Negligence: The landlord appointed Cluttons. Without a contract, any liability to MB would be in negligence – but did Cluttons owe a duty of care to the shop-tenant? The court asked:
- Was there ‘proximity’ between Cluttons and MB? This does not mean physical nearness but a link between their acts. Although employed by the landlord, Cluttons had access to MB’s property and had responded to MB’s request to inspect the property after the works were complete.
- Was it foreseeable that a breach of a duty of care would cause losses to MB? The court held this was obvious.
- Is it fair and just to impose a duty of care? MB were relying on Clutton’s advice to help resolve the damage to their shop and it was reasonable for them to rely on Cluttons.
When Cluttons responded to MB’s request to carry out an inspection on their premises, it accepted a responsibility to MB. So, Cluttons owed MB a limited duty of care, which was breached by Cluttons surveyor ‘failing to observe what the ordinary reasonably competent surveyor should have observed’.
Contribution: For the contribution claim, MB had to prove that Cluttons also owed the injured claimants a duty of care. The three questions above were answered in this way based on ‘an ordinary reasonably competent surveyor’:
- It was foreseeable if she failed to observe the damage to the shopfront could result in physical injury to passers-by on a busy high-street.
- She should know that her failure to inspect and advise about a defect in a shopfront could have resulted in injury to passers-by.
- The like liability of others, does not make it unjust or unfair to impose the duty of care.
So MB can ask Cluttons to contribute to the compensation.
The court had to decide whether both were liable to contribute to the compensation (answer yes). The next step was to agree the relative proportions that Contractor No 1 and Cluttons should bear. The court reasoning was:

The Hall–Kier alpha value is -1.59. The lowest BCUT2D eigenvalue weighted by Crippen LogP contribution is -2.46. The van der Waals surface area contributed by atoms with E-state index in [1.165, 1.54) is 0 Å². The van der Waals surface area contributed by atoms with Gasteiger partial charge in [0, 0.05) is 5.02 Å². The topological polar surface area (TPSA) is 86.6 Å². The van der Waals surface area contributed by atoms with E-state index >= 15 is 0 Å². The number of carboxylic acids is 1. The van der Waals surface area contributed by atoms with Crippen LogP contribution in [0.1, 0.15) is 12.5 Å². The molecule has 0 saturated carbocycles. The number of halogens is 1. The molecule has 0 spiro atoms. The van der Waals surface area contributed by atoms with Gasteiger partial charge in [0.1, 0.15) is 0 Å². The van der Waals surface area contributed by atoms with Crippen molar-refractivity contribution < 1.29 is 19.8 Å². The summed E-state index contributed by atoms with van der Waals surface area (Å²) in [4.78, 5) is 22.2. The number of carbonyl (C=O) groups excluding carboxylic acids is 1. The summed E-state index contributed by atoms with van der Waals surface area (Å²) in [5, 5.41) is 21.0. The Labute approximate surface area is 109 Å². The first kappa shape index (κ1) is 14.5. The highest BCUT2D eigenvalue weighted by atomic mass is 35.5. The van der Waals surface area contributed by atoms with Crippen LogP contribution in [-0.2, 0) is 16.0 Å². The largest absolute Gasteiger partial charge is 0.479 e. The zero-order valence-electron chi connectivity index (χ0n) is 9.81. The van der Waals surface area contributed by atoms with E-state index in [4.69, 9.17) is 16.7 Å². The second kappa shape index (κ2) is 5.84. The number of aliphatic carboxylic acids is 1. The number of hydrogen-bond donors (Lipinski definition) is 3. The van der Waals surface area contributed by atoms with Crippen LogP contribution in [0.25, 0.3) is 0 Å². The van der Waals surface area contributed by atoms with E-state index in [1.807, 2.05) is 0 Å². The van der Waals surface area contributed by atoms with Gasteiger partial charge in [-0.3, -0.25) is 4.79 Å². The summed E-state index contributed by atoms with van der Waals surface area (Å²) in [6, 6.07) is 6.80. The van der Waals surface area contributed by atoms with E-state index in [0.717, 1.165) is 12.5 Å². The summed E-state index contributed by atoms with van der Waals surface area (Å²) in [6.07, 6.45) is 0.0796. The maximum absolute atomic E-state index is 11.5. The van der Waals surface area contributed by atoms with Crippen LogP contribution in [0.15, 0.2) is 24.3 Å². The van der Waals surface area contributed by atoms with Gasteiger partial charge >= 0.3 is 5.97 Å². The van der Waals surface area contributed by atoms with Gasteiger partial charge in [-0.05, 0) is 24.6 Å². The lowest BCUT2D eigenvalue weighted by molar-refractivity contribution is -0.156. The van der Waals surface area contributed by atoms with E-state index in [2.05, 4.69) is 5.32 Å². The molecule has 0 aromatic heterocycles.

- Active caused the danger during the 2005 works; Cluttons failed to observe the danger in 2007.
- Active were at least twice as liable and the starting point was therefore 2:1.
- Active’s breach was a serious breach, as the Building Regulations are concerned with public safety or interest. Clutton’s breach was of a limited duty in negligence.
- So Active and Clutton were ‘blameworthy’ to reduce the 33% starting point for Cluttons to 11%.
Active had to pay 100% of the compensation to MB, and could recover 11% from Cluttons.
The Moral of This Story?
There are several lessons from this web of construction intrigue.
For everyone: It takes 6 years to sort out the respective liability of just four potential defendants. Settle where you can.
For contractors: Ensure your work complies with all legislation and regulations, and use reasonable skill and care.
For contract administrators: Beware accepting instructions from people who are not your employer. Carry out your services using reasonable skill and care – the standard is not a ‘paragon of virtue’ merely an ordinary reasonably competent person.
For the public: avoid patisseries as they can seriously damage your health.